A Recipe for Disaster

By Will Baker

President Bush unveiled his National Energy Policy this week. Although I am certain that Vice President Cheney, who led the task force that studied the issues and developed the recommendations, and his team, worked very hard on the 163 page document, the fact is, that in my opinion, if this plan is implemented it will result in an environmental disaster.

If my understanding is correct, this plan recommends the re-commissioning of coal-fired electrical generation plants, the opening of Alaska’s Arctic National Wildlife Refuge to oil and natural gas drilling, the construction of new nuclear power plants, and a relaxation of the pollution standards associated with the Clean Air Act--so that oil refineries might increase the production of home heating fuel and gasoline.

All of the above would strike me as a very funny thing, were it not for the fact that these people, the folks running our government, are very serious about all of this. By the way, it is pretty much common knowledge that our President has seeded his administration with folks at high levels that have strong ties to the "energy industries." In fact, it should be of no surprise that their dirty fingerprints are all over this document --Cheney invited representatives of these industries to help craft the plan, while excluding environmental groups.

And what mechanism are they trying to utilize to roll back these hard fought environmental gains of the past decades? Fear: for this report likens the current situation to the fuel shortage of the 1970s. Now I remember that time vividly, therefore I should point out that, it seems to me that the current situation regarding the price of gasoline is dissimilar to the gas shortage in the seventies. If I remember correctly, the Arab nations were displeased with us due to our relationship with Israel. As a result, they undertook an embargo against us, which, resulted in a dramatic reduction in the supply of gasoline (much worse that the mainly distribution related problems which, we are experiencing today--that is why in some areas of the country gas is presently cheaper than in other areas). Yes, I do remember sitting in the gas lines with my father and mother--for those old enough to remember, here’s a blast from the past: odd and even days for gas purchasing. Anyway, I also remember a few other things from that time. I remember rivers so polluted that swimming in the water was a hazard, let alone eating the fish caught in them. I remember when the realization dawned on folks that the foul emissions from leaded gasoline were poisoning our children. I remember that we stopped burning coal because it was determined that serious health effects, asthma and other diseases of the lungs resulted from the pollution, as well as the environmental damage associated with acid rain and the green-house effect. And I remember Three Mile Island: the closest that we’ve come to a nuclear catastrophe in this nation’s history.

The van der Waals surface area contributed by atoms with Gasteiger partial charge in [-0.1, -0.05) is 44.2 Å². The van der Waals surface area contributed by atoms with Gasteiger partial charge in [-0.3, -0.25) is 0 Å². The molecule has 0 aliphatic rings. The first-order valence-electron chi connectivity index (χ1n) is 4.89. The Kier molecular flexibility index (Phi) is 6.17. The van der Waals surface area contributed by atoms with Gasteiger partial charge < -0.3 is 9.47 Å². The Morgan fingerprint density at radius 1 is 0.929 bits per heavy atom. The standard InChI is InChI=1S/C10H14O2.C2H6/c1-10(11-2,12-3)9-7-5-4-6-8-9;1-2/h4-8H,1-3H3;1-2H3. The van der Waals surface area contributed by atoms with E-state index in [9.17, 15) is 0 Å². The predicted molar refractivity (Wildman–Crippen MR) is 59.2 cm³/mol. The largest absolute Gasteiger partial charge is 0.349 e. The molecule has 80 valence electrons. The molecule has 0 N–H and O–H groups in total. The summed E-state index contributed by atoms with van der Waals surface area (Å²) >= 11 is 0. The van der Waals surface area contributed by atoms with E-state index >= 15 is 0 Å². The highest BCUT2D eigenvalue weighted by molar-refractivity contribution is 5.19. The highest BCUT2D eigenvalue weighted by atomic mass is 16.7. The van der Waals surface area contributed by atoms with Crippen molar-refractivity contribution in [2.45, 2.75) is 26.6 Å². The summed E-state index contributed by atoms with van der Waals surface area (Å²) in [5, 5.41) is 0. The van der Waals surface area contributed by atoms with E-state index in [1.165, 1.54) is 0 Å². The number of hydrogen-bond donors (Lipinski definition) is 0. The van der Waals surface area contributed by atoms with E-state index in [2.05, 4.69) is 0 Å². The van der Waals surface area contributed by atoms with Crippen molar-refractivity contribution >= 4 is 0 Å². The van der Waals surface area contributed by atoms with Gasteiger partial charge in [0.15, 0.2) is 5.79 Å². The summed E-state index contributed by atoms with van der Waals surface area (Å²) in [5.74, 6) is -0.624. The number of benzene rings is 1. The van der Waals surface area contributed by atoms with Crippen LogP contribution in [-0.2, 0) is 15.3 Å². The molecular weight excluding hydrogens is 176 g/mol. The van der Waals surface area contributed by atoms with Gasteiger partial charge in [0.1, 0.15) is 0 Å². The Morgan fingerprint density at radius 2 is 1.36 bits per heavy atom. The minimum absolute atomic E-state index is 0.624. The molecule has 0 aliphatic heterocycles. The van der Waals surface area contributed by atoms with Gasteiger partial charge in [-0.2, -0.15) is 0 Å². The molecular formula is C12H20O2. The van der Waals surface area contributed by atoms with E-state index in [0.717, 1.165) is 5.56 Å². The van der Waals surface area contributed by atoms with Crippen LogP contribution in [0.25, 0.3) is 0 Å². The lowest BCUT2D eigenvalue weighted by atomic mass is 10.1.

I also recall the reaction of the citizenry to these events: how a slow but steady awareness of the importance of mitigating these and other environmental issues developed over the years. And here we are, thirty years later and our President is comparing the current energy crisis to the situation in the 1970s. I wonder if he fathoms the irony associated with this assertion? For there was also an environmental crisis in the 1970s: I went to high school with a girl whose family relocated from a small town by the name of Love Canal. For those too young to remember, the town was located in upstate New York. And due to the dumping of industrial poisons, Love Canal was rendered unlivable. The entire town was condemned, and all of the people had to leave. Except of course for the townspeople that had died of cancer there. Oh, here’s another recollection from the seventies: a woman by the name of Karen Silkwood. Her experience in trying to expose the dangers of the nuclear power industry made her few friends. And where is she now? Well, she died in a mysterious automobile accident. Crazy, but true, you may have even seen the movie they made about her based on her life.

Gentle reader, I agree with the President. We have a crisis on our hands. But I disagree with him regarding the nature of this crisis. God forbid that we should have to spend two dollars a gallon for gasoline (when the rest of the word currently pays more than that), or experience a problem running our air conditioners when we want to. That is inconvenient, but that is not a crisis. It seems to me that the current crisis centers around the fact that we have turned the keys of government over to a fellow who, by his very actions has demonstrated his lack of a grasp on reality. During the 1970s we had a fuel shortage, but we also tightened air quality, and other pollution standards. For we realized that, it doesn’t matter if we have all the gas that we need, as cheaply as we would like it, if we can’t breath, our food isn’t fit to eat and our children are sick and dying of cancer.

You know, since our President made these recommendations, I have found myself immediately cast as a member of the loyal opposition. And that is unfortunate, for who among us would prefer to be an "outsider." But that is fine I suppose. I do love our country, but I abhor this energy plan. But surprisingly, I do feel optimistic. I can not fathom a circumstance where the American people would allow the harmful recommendations which, are expressed in the plan to move forward. And given our form of government, happily, we are in a position to do something about it. So, regardless of your political views, if you want to breathe clean air speak up. If you believe, as I do, that we should not reverse the environmental actions which, we have collectively taken over the last thirty years, complain loudly. There is a group of women and men in the House of Representatives who will listen to you.






 (Essay Collection)